This photograph was taken in my backyard in April of 2020, just after the start of the COVID lockdown. So, it was an unprecedented time filled with anxiety and uncertainty. Fortunately, I had my family for support and entertainment and vice versa. For them, I am sure that watching me get so excited about photographing this spider was entertaining!
This scene presented itself spontaneously as we were sitting at our outdoor patio table late in the day (likely enjoying a fresh margarita!). As the sun was setting, I caught a shimmer of light out of the corner of my eye as a spider web was uniquely illuminated. I grabbed my camera and began to take a series of images before the light faded. In addition to the special memory of enduring those early months with family, this image reinforces two important photographic concepts for me – you don’t have to travel to exotic places to capture unique images and the light is king in photography!
The technical stuff
Canon 5D Mark III
100mm f2.8L macro lens
1/500 second, f/5.0, ISO 1250
This shot was taken in my backyard as the sun was setting. As I began to photograph it up close with a macro lens, I noticed that certain angles created an iridescent effect on the web. I shot this hand-held because there was limited space for a tripod and also I needed to move the camera at different angles fluidly. To compensate for a slight breeze, I shot on manual with a shutter speed of 1/500 sec to help freeze any motion. Keeping my ISO at 1250 (trying to stay at or under 1600), left me with an f-stop of 5.6, which captured an adequate depth of field to tell this story. Exposing for the web and spider’s brightly lit legs pushed the background into darkness. I also shot over two hundred images spanning 25 minutes to capture various natural light conditions and a selection of sharp images of the spider.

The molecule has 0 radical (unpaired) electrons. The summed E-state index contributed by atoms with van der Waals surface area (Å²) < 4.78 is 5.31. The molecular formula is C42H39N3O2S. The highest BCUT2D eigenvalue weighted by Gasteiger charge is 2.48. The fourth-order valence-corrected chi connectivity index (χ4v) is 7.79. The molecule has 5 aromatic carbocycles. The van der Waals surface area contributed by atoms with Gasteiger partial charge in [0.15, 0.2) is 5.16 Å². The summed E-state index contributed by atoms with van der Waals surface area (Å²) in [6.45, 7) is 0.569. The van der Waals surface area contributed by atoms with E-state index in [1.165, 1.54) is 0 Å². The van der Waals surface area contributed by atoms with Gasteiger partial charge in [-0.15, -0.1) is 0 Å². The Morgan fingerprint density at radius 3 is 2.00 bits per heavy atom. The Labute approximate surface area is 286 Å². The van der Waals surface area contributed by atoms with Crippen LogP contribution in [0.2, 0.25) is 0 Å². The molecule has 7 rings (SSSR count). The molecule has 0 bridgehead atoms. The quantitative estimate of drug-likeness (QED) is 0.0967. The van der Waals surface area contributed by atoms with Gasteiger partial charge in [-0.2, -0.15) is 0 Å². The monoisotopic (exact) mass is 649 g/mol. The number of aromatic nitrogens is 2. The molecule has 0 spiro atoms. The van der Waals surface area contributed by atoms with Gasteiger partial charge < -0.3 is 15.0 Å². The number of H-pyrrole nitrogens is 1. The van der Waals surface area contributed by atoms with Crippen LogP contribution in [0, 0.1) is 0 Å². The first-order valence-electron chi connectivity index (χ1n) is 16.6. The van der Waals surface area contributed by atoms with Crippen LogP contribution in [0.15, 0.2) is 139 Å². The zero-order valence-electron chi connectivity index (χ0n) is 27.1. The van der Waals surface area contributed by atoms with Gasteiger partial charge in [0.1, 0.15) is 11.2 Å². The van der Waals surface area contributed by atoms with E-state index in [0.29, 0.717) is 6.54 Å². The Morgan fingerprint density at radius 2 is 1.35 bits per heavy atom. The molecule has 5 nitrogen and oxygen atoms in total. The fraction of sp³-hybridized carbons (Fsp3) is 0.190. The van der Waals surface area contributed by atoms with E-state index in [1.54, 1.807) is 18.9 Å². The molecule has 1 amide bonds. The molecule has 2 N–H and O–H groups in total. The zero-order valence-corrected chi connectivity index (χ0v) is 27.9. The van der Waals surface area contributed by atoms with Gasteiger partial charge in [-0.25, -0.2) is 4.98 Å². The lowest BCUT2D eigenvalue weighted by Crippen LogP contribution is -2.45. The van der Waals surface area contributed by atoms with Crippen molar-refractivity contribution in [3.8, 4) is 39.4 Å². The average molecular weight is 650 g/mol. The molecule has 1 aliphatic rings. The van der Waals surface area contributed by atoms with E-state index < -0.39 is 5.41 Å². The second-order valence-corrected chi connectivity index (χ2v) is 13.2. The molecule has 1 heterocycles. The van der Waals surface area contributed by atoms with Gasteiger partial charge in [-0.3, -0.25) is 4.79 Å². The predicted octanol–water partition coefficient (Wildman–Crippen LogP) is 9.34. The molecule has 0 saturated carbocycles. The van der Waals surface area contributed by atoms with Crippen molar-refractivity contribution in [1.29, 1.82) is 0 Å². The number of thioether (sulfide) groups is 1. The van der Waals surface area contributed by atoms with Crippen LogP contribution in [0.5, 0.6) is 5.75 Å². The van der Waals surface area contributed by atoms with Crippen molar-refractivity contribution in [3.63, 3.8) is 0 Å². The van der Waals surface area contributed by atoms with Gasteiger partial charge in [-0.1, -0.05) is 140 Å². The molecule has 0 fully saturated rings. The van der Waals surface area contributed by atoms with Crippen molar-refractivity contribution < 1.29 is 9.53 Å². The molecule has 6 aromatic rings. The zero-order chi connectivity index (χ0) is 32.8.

Photo credit: Jamie Drawbridge
I live in San Diego, California. I have a full-time job, so photography for me is a great hobby and creative outlet. I have been shooting nature photography seriously for about 12 years. I enjoy all types of wildlife subjects, landscapes, and seascapes. My favorite subjects currently are landscapes and birds and mammals among wildlife. In terms of locations, I am trying to get to as many National Parks as I can. So far, Yellowstone and Yosemite are my two favorites.
I have always enjoyed being out in nature and I have a creative side, so my passion for photography developed quite organically. Although I shot traditional film in my earlier years, the digital revolution was really a catalyst for me – not only the process of capturing images, but the digital darkroom for post-processing. I think a lot of my growth as a photographer came from entering competitions early on and being persistent through rejections. Of course, the internet is a great resource for training and inspiration too. I stay interested in photography because I love the beauty of nature, learning and creating, being outdoors, and being surprised!
I have been a NANPA member for only a few years now and this year was my first time entering Showcase. I have been on several NANPA Regional Field Events, which I highly recommend!
One of my most memorable moments in nature photography was winning first place in a “Nature’s Best” international juried exhibit at the San Diego Natural History Museum. My image was of a seascape taken locally. In addition to helping to validate the artistic quality of my work, this moment also reminds me of my late Aunt who was an artist herself and my most honest and reliable critic! Many other memorable moments have occurred in the field when either the lighting or the subject (or both) have left me in awe!